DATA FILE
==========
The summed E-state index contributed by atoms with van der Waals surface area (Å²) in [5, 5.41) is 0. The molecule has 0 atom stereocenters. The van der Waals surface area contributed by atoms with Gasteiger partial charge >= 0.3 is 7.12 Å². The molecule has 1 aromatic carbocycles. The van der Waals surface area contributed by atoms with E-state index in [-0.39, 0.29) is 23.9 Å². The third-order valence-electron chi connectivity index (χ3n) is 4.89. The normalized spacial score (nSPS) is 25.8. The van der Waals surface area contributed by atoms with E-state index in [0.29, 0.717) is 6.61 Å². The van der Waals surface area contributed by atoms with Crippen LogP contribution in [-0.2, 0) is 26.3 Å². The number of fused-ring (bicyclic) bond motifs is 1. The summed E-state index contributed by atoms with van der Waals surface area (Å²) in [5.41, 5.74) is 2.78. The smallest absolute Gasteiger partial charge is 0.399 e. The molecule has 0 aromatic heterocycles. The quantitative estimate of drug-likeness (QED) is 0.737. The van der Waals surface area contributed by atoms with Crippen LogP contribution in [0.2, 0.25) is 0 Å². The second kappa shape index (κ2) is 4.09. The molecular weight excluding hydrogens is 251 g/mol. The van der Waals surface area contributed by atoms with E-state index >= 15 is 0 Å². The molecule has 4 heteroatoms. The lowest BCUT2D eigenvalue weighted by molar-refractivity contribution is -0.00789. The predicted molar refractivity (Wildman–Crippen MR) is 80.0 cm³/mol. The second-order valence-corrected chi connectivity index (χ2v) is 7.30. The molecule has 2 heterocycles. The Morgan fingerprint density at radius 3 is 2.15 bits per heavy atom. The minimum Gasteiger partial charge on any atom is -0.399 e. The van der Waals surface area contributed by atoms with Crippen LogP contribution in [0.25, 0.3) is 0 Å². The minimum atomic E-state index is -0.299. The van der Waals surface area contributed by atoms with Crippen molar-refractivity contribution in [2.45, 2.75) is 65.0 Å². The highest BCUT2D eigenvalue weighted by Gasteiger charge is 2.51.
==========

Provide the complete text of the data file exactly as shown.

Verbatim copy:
The summed E-state index contributed by atoms with van der Waals surface area (Å²) in [5, 5.41) is 0. The molecule has 0 atom stereocenters. The van der Waals surface area contributed by atoms with Gasteiger partial charge >= 0.3 is 7.12 Å². The molecule has 1 aromatic carbocycles. The van der Waals surface area contributed by atoms with E-state index in [-0.39, 0.29) is 23.9 Å². The third-order valence-electron chi connectivity index (χ3n) is 4.89. The normalized spacial score (nSPS) is 25.8. The van der Waals surface area contributed by atoms with E-state index in [0.29, 0.717) is 6.61 Å². The van der Waals surface area contributed by atoms with Crippen LogP contribution in [-0.2, 0) is 26.3 Å². The number of fused-ring (bicyclic) bond motifs is 1. The summed E-state index contributed by atoms with van der Waals surface area (Å²) in [5.41, 5.74) is 2.78. The smallest absolute Gasteiger partial charge is 0.399 e. The molecule has 0 aromatic heterocycles. The quantitative estimate of drug-likeness (QED) is 0.737. The van der Waals surface area contributed by atoms with Crippen LogP contribution in [0.2, 0.25) is 0 Å². The second kappa shape index (κ2) is 4.09. The molecular weight excluding hydrogens is 251 g/mol. The van der Waals surface area contributed by atoms with E-state index >= 15 is 0 Å². The molecule has 4 heteroatoms. The lowest BCUT2D eigenvalue weighted by molar-refractivity contribution is -0.00789. The predicted molar refractivity (Wildman–Crippen MR) is 80.0 cm³/mol. The second-order valence-corrected chi connectivity index (χ2v) is 7.30. The molecule has 2 heterocycles. The Morgan fingerprint density at radius 3 is 2.15 bits per heavy atom. The minimum Gasteiger partial charge on any atom is -0.399 e. The van der Waals surface area contributed by atoms with Crippen LogP contribution in [0.25, 0.3) is 0 Å². The minimum atomic E-state index is -0.299. The van der Waals surface area contributed by atoms with Crippen molar-refractivity contribution in [2.45, 2.75) is 65.0 Å². The highest BCUT2D eigenvalue weighted by Gasteiger charge is 2.51.